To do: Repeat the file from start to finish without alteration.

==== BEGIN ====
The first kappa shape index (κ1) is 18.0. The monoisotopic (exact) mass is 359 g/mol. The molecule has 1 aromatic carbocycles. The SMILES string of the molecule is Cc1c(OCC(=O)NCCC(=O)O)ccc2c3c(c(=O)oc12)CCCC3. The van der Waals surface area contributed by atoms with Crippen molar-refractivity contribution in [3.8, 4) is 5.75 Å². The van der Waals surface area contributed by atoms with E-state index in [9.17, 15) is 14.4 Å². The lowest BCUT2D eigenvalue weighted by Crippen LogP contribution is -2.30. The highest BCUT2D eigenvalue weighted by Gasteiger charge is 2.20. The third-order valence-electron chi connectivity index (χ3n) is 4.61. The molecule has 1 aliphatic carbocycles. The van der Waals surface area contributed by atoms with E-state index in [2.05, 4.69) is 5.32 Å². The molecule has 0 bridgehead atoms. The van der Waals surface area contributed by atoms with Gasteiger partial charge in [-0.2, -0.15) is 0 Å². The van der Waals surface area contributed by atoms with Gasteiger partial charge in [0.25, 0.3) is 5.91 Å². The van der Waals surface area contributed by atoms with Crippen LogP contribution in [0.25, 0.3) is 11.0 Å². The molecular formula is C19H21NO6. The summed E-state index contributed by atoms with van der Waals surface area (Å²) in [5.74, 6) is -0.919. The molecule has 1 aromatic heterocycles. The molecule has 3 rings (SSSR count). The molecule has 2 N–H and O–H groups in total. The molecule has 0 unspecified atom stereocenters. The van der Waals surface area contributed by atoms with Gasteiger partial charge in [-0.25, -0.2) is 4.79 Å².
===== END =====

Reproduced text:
The first kappa shape index (κ1) is 18.0. The monoisotopic (exact) mass is 359 g/mol. The molecule has 1 aromatic carbocycles. The SMILES string of the molecule is Cc1c(OCC(=O)NCCC(=O)O)ccc2c3c(c(=O)oc12)CCCC3. The van der Waals surface area contributed by atoms with Crippen molar-refractivity contribution in [3.8, 4) is 5.75 Å². The van der Waals surface area contributed by atoms with E-state index in [9.17, 15) is 14.4 Å². The lowest BCUT2D eigenvalue weighted by Crippen LogP contribution is -2.30. The highest BCUT2D eigenvalue weighted by Gasteiger charge is 2.20. The third-order valence-electron chi connectivity index (χ3n) is 4.61. The molecule has 1 aliphatic carbocycles. The van der Waals surface area contributed by atoms with E-state index in [2.05, 4.69) is 5.32 Å². The molecule has 0 bridgehead atoms. The van der Waals surface area contributed by atoms with Gasteiger partial charge in [-0.2, -0.15) is 0 Å². The van der Waals surface area contributed by atoms with Gasteiger partial charge in [0.25, 0.3) is 5.91 Å². The van der Waals surface area contributed by atoms with Crippen LogP contribution in [0.25, 0.3) is 11.0 Å². The molecular formula is C19H21NO6. The summed E-state index contributed by atoms with van der Waals surface area (Å²) in [5.74, 6) is -0.919. The molecule has 1 aromatic heterocycles. The molecule has 3 rings (SSSR count). The molecule has 2 N–H and O–H groups in total. The molecule has 0 unspecified atom stereocenters. The van der Waals surface area contributed by atoms with Gasteiger partial charge in [-0.25, -0.2) is 4.79 Å².